When I was in 6th grade I was chosen to play Charlie Brown in my school’s production of “A Charlie Brown Christmas”. Unless you are from another planet, then you know that Charlie Brown is the lovable loser of the famous comic strip “Peanuts”. In a Charlie Brown Christmas, Charlie Brown finds himself depressed with the approach of Christmas despite all the decorations, cards and presents.
As fate would have it, I was chosen in the 7th grade to play the Grinch in our school’s production of “How The Grinch Stole Christmas” Unless you’ve been living in a cave all your life, you may be familiar with the story of the Grinch, a bitter, cave dwelling creature who lives on the top of Mt Crumpit and who looks down on the residents of Whoville with distaste and envy as they prepare for Christmas.
I don’t know whether it was my incredible ability to transform myself into any character (probably not) or my own somewhat cynical nature even as a kid (probably), but my experience in the past with the holidays has been similar to those two characters. I’d either get annoyed by the commercialization of the season or I’d look with disdain on those that started to scurry around right after Thanksgiving, gathering gifts and decorations like squirrels gathering nuts. In other words, I would pretty much get a case of the Holiday Blues each winter.
Like Charlie Brown, I’d muddle through each season with melancholy and/or aggravation, or like the Grinch, I’d simply refuse to participate. Maybe I thought I would be able to steal Christmas and stop it from coming by staying perched on my mountain of cynicism. But come it did. Either way, I simply did not enjoy the holidays or look forward to them coming.
There really wasn’t anything in my life to be depressed about. I almost always managed to get home to be with my parents and 7 siblings, never had anything tragic happen during the holidays, and always had enough money to buy some token gifts. However, I knew many people who could not say the same.
Anyway, it was in the last few days of the 90s, December 25th, 1999, that I found myself sitting in the Saguaro National Park outside Tucson, Arizona. It was one of those few years that I didn’t make it back to LA. I had hiked into the desert on that clear, sunny morning to sit in the warm sun and just be by myself. At first, it felt strange that I wasn’t hanging out with some friends, or maybe even in church. But you know what? Sitting there in that magnificent desert felt more peaceful to me than any church.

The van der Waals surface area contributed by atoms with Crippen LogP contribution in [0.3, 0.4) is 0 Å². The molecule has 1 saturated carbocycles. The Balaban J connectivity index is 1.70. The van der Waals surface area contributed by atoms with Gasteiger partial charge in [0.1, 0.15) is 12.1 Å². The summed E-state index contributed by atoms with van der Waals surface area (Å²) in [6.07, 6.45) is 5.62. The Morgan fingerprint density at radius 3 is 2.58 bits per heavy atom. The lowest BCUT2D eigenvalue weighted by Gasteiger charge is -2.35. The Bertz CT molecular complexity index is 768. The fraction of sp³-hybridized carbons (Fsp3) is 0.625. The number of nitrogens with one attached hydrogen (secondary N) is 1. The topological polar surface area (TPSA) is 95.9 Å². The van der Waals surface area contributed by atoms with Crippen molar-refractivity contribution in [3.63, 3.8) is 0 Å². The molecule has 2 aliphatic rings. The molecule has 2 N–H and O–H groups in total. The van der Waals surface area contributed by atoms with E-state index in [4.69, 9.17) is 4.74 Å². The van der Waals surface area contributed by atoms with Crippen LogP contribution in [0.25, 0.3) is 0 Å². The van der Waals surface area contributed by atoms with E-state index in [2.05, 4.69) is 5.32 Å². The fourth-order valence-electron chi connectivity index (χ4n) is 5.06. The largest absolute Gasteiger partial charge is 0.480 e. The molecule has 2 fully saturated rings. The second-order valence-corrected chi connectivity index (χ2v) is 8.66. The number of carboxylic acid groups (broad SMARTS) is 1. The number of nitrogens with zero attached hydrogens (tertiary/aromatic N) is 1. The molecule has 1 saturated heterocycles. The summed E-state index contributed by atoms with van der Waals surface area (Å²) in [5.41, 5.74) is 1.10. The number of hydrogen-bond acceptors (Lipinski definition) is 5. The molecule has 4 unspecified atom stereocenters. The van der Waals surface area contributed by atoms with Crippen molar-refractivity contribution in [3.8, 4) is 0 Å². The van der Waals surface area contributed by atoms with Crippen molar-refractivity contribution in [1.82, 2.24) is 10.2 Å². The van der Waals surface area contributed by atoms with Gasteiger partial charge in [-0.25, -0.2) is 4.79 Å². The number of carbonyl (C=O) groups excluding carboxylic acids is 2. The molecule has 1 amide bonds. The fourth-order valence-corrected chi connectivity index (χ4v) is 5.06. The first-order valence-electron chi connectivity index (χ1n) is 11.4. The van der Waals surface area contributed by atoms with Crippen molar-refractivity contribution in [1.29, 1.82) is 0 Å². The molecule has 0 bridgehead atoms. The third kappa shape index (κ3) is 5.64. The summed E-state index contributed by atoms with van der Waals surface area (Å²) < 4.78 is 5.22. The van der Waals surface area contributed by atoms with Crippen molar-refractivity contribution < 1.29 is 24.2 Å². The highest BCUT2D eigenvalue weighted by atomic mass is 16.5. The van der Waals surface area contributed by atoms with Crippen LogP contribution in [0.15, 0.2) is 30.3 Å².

I realized then that I had a choice, that I could make the holidays mean whatever I wanted them to mean, or ignore them completely if I chose. I also realized that if I wanted to feel cynical or depressed, well, that was my choice as well. The reality was that I was indeed very fortunate to be sitting there in that desert in the first place, that I had someone to call if I wanted to, and that I really did had nothing to complain about. I made the decision then and there to quit playing the Holiday Blues and find a new tune.
Perhaps you are out of work. Maybe you’ve lost someone dear to you at this time of the year. Perhaps you are suffering from other challenges, either emotional, physical or financial. If so, try to realize that there are many different ways you can play it, if the song you are hearing is doing nothing for you.
You can create your own meaning about this time of year, one that resonates with you. You can create your own traditions. Or not. It’s your life, play your own music, what you hear deep down inside. Get some alone time, get yourself some peace. If you need help, call me. Or click on this link and dance the Snoopy Dance, if nothing else.